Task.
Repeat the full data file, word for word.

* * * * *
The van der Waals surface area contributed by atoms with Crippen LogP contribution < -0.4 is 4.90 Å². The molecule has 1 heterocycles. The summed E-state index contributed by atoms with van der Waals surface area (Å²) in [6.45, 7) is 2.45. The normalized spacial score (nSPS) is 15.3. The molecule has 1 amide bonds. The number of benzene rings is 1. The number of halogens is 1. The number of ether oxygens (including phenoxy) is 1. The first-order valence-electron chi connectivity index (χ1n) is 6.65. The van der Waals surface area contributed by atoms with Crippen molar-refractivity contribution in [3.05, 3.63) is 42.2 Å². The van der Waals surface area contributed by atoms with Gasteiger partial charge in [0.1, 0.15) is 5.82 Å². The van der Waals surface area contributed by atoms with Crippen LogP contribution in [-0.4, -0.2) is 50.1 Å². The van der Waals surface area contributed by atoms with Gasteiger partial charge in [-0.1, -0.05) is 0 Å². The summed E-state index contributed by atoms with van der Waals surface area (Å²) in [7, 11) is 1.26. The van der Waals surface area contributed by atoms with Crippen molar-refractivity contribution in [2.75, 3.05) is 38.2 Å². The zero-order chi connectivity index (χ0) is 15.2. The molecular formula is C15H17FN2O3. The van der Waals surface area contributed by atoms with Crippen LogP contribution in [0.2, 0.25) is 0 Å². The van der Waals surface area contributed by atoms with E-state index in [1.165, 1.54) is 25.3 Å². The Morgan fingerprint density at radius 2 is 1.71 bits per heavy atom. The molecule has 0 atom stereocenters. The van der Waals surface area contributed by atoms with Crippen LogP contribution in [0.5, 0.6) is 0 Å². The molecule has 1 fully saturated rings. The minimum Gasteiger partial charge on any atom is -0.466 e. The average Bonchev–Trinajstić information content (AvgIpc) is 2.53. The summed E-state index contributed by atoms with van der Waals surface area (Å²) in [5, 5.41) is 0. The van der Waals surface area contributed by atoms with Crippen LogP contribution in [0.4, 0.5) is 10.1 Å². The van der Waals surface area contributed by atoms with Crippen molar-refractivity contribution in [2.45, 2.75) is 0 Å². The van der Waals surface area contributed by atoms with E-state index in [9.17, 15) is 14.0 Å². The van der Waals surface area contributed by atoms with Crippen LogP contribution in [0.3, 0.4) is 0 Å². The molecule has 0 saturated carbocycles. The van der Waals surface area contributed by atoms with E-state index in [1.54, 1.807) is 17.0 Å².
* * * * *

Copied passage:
The van der Waals surface area contributed by atoms with Crippen LogP contribution < -0.4 is 4.90 Å². The molecule has 1 heterocycles. The summed E-state index contributed by atoms with van der Waals surface area (Å²) in [6.45, 7) is 2.45. The normalized spacial score (nSPS) is 15.3. The molecule has 1 amide bonds. The number of benzene rings is 1. The number of halogens is 1. The number of ether oxygens (including phenoxy) is 1. The first-order valence-electron chi connectivity index (χ1n) is 6.65. The van der Waals surface area contributed by atoms with Crippen molar-refractivity contribution in [3.05, 3.63) is 42.2 Å². The van der Waals surface area contributed by atoms with Gasteiger partial charge in [0.1, 0.15) is 5.82 Å². The van der Waals surface area contributed by atoms with Crippen LogP contribution in [-0.4, -0.2) is 50.1 Å². The van der Waals surface area contributed by atoms with Gasteiger partial charge in [-0.1, -0.05) is 0 Å². The summed E-state index contributed by atoms with van der Waals surface area (Å²) in [7, 11) is 1.26. The van der Waals surface area contributed by atoms with Crippen molar-refractivity contribution in [2.75, 3.05) is 38.2 Å². The zero-order chi connectivity index (χ0) is 15.2. The molecular formula is C15H17FN2O3. The van der Waals surface area contributed by atoms with Crippen LogP contribution in [0.2, 0.25) is 0 Å². The van der Waals surface area contributed by atoms with E-state index in [1.165, 1.54) is 25.3 Å². The Morgan fingerprint density at radius 2 is 1.71 bits per heavy atom. The molecule has 0 atom stereocenters. The van der Waals surface area contributed by atoms with Crippen LogP contribution in [0.5, 0.6) is 0 Å². The molecule has 1 fully saturated rings. The minimum Gasteiger partial charge on any atom is -0.466 e. The average Bonchev–Trinajstić information content (AvgIpc) is 2.53. The summed E-state index contributed by atoms with van der Waals surface area (Å²) in [5, 5.41) is 0. The van der Waals surface area contributed by atoms with Crippen LogP contribution in [0.4, 0.5) is 10.1 Å². The van der Waals surface area contributed by atoms with Crippen molar-refractivity contribution in [2.45, 2.75) is 0 Å². The van der Waals surface area contributed by atoms with E-state index in [9.17, 15) is 14.0 Å². The van der Waals surface area contributed by atoms with Crippen LogP contribution in [0.3, 0.4) is 0 Å². The molecule has 0 saturated carbocycles. The van der Waals surface area contributed by atoms with E-state index in [1.54, 1.807) is 17.0 Å².